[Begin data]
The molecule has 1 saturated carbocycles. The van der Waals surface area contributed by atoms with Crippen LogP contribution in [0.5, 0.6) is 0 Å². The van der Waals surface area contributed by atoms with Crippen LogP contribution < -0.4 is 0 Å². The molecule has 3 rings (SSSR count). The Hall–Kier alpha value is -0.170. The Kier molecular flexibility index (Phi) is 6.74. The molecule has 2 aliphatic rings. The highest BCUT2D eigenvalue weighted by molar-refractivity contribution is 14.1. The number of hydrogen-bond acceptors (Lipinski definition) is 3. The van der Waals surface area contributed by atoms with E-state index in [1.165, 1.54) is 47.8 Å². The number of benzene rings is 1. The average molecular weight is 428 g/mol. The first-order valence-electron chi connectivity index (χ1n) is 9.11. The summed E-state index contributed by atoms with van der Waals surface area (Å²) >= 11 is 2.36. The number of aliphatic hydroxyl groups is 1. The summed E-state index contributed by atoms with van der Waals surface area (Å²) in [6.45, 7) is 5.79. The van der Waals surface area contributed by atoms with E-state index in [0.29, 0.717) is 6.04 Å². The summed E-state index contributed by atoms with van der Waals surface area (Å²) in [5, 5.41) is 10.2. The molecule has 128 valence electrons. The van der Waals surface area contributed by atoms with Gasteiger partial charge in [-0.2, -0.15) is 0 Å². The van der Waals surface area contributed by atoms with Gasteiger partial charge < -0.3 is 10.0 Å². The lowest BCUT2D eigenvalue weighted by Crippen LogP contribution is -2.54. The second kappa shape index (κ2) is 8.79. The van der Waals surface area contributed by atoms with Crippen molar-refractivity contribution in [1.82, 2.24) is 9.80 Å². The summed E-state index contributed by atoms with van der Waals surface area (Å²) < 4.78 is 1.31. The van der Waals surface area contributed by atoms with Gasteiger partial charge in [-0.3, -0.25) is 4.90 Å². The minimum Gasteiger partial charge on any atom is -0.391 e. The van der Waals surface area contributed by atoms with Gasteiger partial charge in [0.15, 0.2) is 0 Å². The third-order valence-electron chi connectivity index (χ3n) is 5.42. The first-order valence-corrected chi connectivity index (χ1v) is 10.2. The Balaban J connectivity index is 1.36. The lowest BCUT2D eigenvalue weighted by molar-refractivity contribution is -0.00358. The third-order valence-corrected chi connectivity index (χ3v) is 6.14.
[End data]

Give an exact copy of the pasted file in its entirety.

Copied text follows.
The molecule has 1 saturated carbocycles. The van der Waals surface area contributed by atoms with Crippen LogP contribution in [0.5, 0.6) is 0 Å². The van der Waals surface area contributed by atoms with Crippen LogP contribution < -0.4 is 0 Å². The molecule has 3 rings (SSSR count). The Hall–Kier alpha value is -0.170. The Kier molecular flexibility index (Phi) is 6.74. The molecule has 2 aliphatic rings. The highest BCUT2D eigenvalue weighted by molar-refractivity contribution is 14.1. The number of hydrogen-bond acceptors (Lipinski definition) is 3. The van der Waals surface area contributed by atoms with E-state index in [1.165, 1.54) is 47.8 Å². The number of benzene rings is 1. The average molecular weight is 428 g/mol. The first-order valence-electron chi connectivity index (χ1n) is 9.11. The summed E-state index contributed by atoms with van der Waals surface area (Å²) >= 11 is 2.36. The number of aliphatic hydroxyl groups is 1. The summed E-state index contributed by atoms with van der Waals surface area (Å²) in [6.45, 7) is 5.79. The van der Waals surface area contributed by atoms with E-state index in [0.29, 0.717) is 6.04 Å². The summed E-state index contributed by atoms with van der Waals surface area (Å²) in [5, 5.41) is 10.2. The molecule has 128 valence electrons. The van der Waals surface area contributed by atoms with Gasteiger partial charge in [-0.2, -0.15) is 0 Å². The van der Waals surface area contributed by atoms with Gasteiger partial charge < -0.3 is 10.0 Å². The lowest BCUT2D eigenvalue weighted by Crippen LogP contribution is -2.54. The second kappa shape index (κ2) is 8.79. The van der Waals surface area contributed by atoms with Crippen molar-refractivity contribution in [1.82, 2.24) is 9.80 Å². The summed E-state index contributed by atoms with van der Waals surface area (Å²) < 4.78 is 1.31. The van der Waals surface area contributed by atoms with Gasteiger partial charge in [-0.3, -0.25) is 4.90 Å². The minimum Gasteiger partial charge on any atom is -0.391 e. The van der Waals surface area contributed by atoms with Gasteiger partial charge in [0.15, 0.2) is 0 Å². The third-order valence-electron chi connectivity index (χ3n) is 5.42. The first-order valence-corrected chi connectivity index (χ1v) is 10.2. The Balaban J connectivity index is 1.36. The lowest BCUT2D eigenvalue weighted by molar-refractivity contribution is -0.00358. The third-order valence-corrected chi connectivity index (χ3v) is 6.14.